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Littorally adaptive? Testing the link between habitat, morphology, and reproduction in the intertidal sculpin subfamily Oligocottinae (Pisces: Cottoidea)

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Note that a Preprint of this article also exists, first published May 16, 2017.

Introduction

Intertidal habitats are often highly-productive, species rich environments (Leigh et al., 1987). Yet intertidal areas are also one of the harshest marine environments, often subject to rapidly changing physical conditions such as wave action, temperature, and current, as well as factors that affect homeostasis of resident organisms, such as pH and dissolved oxygen (Davenport & Woolmington, 1981; Bridges, 1993; Martin, Lawson & Engebretson, 1996). Fishes living in these areas often display common physical characteristics such as small size (Gibson, 1982) and a reduction of scales (e.g., intertidal members of Blenniidae, Gobiesocidae, Pholidae, see Chotkowski, Buth & Prochazka, 1999; Knope & Scales, 2013), presumably as means of coping with the unique set of challenges presented by intertidal habitats. Likewise, the body shapes of intertidal fishes appear constrained to take on one of only a few stereotypical shapes, such as elongate and eel-like (e.g., Pholidae), cylindrical and tapered (e.g., Cottoidea), or dorso-ventrally compressed (e.g., Gobiesocidae; for full descriptions see Horn, 1999).

In contrast to the somewhat predictable morphological characteristics of intertidal fishes, the reproductive biology of these species is diverse and does not show apparent patterns between intertidal and subtidal taxa (reviewed in DeMartini, 1999; Coleman, 1999). However, our understanding of many of these morphological and reproductive patterns in intertidal fishes is based only on qualitative assessments. Body shape, for instance, has never been quantitatively described and compared among or between any group(s) of intertidal fishes. A quantitative approach may shed additional light on the patterns and processes of adaptation to intertidal habitats in fishes. A phylogenetic comparative approach is one way to better understand the relationship of habitat, morphological, and reproductive characters in intertidal fishes, and the marine sculpin (family Psychrolutidae sensu Smith & Busby, 2014) subfamily Oligocottinae is a relatively well-studied group and excellent candidate in which to do so.

The 16 species that make up Oligocottinae are found in a variety of shallow nearshore habitats across the Pacific coast of North America (Hubbs, 1926; Taranetz, 1941; Ramon & Knope, 2008; Buser & López, 2015). The members of this subfamily occupy a range of subtidal and intertidal habitats, with varying degrees of intertidal occupation across species (Bolin, 1944; Lamb & Edgell, 1986; Mecklenburg, Mecklenburg & Thorsteinson, 2002). Likewise, oligocottines display a broad range of reproductive strategies ranging from copulation and internal insemination to spawning and external mixing of gametes (Petersen et al., 2005; Abe & Munehara, 2009).

Recent studies have suggested that the diversification of Oligocottinae is associated with a shift in habitat by the group (Ramon & Knope, 2008; Knope & Scales, 2013). Subtidal habitats are believed to be the ancestral condition of the subfamily and the putative shift from subtidal to intertidal habitats is thought to have been followed by relatively rapid diversification of the subfamily. The shift in habitat is associated with adaptive morphological changes, which include smaller body size and fewer scales in intertidal species when compared to their deeper-dwelling relatives (Knope & Scales, 2013). Habitatspecialization is thought to have occurred within the subfamily, such that the group contains intertidal and “transitional” taxa, with the intertidal taxa being the most species rich (Ramon & Knope, 2008).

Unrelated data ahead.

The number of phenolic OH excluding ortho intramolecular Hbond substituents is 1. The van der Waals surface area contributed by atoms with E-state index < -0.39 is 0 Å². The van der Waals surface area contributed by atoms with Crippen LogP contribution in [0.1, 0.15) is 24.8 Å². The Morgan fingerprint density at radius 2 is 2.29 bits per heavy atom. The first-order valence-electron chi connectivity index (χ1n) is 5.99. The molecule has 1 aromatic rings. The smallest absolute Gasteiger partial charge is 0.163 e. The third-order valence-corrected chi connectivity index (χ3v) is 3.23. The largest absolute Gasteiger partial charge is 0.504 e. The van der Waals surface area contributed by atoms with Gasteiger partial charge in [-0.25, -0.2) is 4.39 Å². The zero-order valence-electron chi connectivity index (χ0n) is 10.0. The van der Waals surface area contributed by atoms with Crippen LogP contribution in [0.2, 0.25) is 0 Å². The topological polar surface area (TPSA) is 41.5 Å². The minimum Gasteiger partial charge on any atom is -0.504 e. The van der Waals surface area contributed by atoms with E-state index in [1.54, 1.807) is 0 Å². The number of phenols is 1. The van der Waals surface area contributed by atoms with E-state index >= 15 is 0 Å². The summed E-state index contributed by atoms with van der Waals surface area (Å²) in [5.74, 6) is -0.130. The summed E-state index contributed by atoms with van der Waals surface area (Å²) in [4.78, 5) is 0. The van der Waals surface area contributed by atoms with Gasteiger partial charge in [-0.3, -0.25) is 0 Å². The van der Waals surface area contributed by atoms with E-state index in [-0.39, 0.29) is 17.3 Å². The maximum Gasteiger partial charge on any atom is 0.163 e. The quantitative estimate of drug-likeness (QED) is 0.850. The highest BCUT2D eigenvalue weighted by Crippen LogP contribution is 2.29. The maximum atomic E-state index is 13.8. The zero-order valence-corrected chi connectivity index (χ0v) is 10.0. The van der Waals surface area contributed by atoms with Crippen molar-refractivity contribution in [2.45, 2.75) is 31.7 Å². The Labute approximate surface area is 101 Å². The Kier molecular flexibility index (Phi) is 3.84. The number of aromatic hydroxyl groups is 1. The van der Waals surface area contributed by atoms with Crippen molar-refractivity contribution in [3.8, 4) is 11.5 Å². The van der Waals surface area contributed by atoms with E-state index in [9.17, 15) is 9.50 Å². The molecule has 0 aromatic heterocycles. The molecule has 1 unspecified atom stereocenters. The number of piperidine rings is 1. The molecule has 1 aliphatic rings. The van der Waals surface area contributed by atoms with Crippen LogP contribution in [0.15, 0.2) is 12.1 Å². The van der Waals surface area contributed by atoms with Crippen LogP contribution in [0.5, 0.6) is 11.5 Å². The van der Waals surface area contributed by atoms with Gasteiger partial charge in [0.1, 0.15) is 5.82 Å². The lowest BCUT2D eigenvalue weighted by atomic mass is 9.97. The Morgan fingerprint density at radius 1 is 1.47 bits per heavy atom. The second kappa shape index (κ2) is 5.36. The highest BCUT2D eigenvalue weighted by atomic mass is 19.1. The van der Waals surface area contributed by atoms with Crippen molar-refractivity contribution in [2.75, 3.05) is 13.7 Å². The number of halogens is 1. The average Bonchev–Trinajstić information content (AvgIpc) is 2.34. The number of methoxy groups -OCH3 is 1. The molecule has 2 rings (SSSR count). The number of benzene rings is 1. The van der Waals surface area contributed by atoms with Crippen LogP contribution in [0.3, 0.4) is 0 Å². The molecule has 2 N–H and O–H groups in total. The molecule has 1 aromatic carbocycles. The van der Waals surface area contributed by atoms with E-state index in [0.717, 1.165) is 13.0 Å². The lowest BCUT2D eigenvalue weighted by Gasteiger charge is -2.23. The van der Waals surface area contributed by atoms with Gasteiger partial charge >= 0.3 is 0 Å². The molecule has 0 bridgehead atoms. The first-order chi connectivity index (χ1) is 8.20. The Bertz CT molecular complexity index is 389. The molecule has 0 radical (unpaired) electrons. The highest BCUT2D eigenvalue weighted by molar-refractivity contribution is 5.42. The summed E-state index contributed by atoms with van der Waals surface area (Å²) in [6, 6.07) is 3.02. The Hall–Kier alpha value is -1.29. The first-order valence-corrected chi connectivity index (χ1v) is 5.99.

At the heart of these results, however, is an unanswered question, namely: how does one categorize the habitat type (e.g., “intertidal”) of each species? Intertidal habitats comprise a range of depths which change on daily, seasonal, and yearly cycles. Categorizing these habitats and ascribing them to a fish, which is free to move across and occupy all habitat types with every flooding tide, presents many potential pitfalls (this conundrum is reviewed in Gibson & Yoshiyama, 1999). The ways in which fishes use these habitats ranges from intertidal residents to intertidal transients (Breder, 1948; Gibson, 1969; Thomson & Lehner, 1976; Potts, 1980) and this continuum only further complicates the qualitative categorization of these fishes. Given these uncertainties, and the potential for arbitrary categorizations to impact the results of comparative analyses, it could be useful to take a different approach.

Many species venture into intertidal habitats during high tide but do not remain during low tides (“intertidal transients”). Conversely, some species remain in intertidal habitats throughout the tidal cycle. These “intertidal residents” are often found in special habitats during low tides, such as in tide pools or under exposed rocks, and use a suite of behavioral and physiological adaptations to cope with the challenging conditions that they present (Martin, 1996; Gibson & Yoshiyama, 1999; Mandic, Todgham & Richards, 2009; Martin & Bridges, 1999; Evans, Claiborne & Kormanik, 1999). The number of prerequisite adaptations needed to survive in tide pool habitats suggests that species that regularly utilize them possess at least the capacity to function as intertidal residents.